Behind the scenes - Interior.

Thought I would post a BTS image from a recent commercial shoot, along with a short write-up on the processes involved.

The image shows the interior of the premises and my camera in the middle of being set-up for the shot I was after.

The image shows the interior of the premises and my camera in the middle of being set-up for the shot I was after.

Taking 'Interior' photographs is not always as simple as one might think. There are always a range of technical difficulties to overcome, and simply having a tripod and a wide angle lens is often not enough.

Once you realise how the camera is 'seeing' the space then you start to understand the problems that can be facing you. These can be things like:

  • the mixture of ambient and other light sources, each with differing colour temperatures,
  • the size and shape of the interior space,
  • architectural details and furniture,
  • shadows

All these things and more have to be considered when talking the images, and setting-up for your shot.

My approach to photographing interior spaces has evolved over time and experience, and also depends on the remit and client requirements for the images. There is obviously a difference between shooting a home with individual rooms, and shooting a large open plan commercial space.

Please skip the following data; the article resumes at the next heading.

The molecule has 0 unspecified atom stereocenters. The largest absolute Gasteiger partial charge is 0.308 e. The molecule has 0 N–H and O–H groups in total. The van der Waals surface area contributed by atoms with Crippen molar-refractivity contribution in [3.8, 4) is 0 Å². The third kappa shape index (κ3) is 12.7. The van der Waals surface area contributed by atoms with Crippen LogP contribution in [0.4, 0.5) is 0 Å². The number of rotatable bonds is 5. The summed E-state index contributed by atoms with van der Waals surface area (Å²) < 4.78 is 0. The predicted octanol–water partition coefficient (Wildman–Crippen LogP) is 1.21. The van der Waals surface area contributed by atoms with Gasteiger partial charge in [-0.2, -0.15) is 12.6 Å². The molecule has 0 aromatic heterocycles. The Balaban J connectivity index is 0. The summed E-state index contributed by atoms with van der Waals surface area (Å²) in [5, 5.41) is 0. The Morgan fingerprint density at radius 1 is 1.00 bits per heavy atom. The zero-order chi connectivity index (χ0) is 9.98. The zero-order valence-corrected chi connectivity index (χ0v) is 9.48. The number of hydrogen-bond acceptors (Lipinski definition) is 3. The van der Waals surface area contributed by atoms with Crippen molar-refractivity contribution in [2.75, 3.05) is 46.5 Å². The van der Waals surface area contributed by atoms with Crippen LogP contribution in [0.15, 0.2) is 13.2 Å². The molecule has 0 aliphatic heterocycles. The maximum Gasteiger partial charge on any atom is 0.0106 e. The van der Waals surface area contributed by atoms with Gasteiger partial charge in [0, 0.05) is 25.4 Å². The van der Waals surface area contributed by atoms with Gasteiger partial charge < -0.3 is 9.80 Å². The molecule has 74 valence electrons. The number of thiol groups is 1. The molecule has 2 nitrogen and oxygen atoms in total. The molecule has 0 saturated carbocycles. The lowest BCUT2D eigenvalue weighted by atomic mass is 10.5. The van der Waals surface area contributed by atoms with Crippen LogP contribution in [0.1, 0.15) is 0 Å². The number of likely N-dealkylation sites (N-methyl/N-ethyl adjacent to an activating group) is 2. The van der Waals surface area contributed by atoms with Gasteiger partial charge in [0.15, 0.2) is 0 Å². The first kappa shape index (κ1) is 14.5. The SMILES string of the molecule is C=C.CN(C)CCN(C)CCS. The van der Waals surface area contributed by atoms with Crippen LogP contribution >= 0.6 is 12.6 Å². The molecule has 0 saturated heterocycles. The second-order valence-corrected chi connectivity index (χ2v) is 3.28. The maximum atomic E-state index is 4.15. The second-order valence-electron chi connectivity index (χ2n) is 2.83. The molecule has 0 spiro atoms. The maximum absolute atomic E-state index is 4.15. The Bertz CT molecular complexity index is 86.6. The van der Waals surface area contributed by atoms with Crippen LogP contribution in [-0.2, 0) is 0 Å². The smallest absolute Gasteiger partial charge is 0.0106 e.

Sometimes utilising small flash units to bring light to shadow areas, or draw attention to features and to balance with the ambient light can be the way to go. Alternatively, it is not always possible to have flash units in the shot so, compositing the shot from multiple images each with individual areas lit and then combined in editing to produce a final image can be used as a method, although it is more time consuming. Having flags, reflectors, and flashes available is always advisable, along with clamps, clips, cards, and tape in order to be able to adjust the ambient and added-in lighting to your ideal.

After I have the RAW images, then they are uploaded and first processed in Adobe Lightroom, having perspective and parallax correction applied as well, and then if more detailed work is required I move them into Photoshop for further editing and correction. Using quality software and colour balanced monitors helps maintain the image quality throughout and ensures that the image seen on the screen and in your mind is the one that the client receives.

This is just a short step-through of part of the work conducted, so you can see what kind of process goes into making a high quality interior photograph.

Again, if you have any requirement for commercial, architectural or interiors photography and would like to discuss or ask any questions then please get in touch.

N.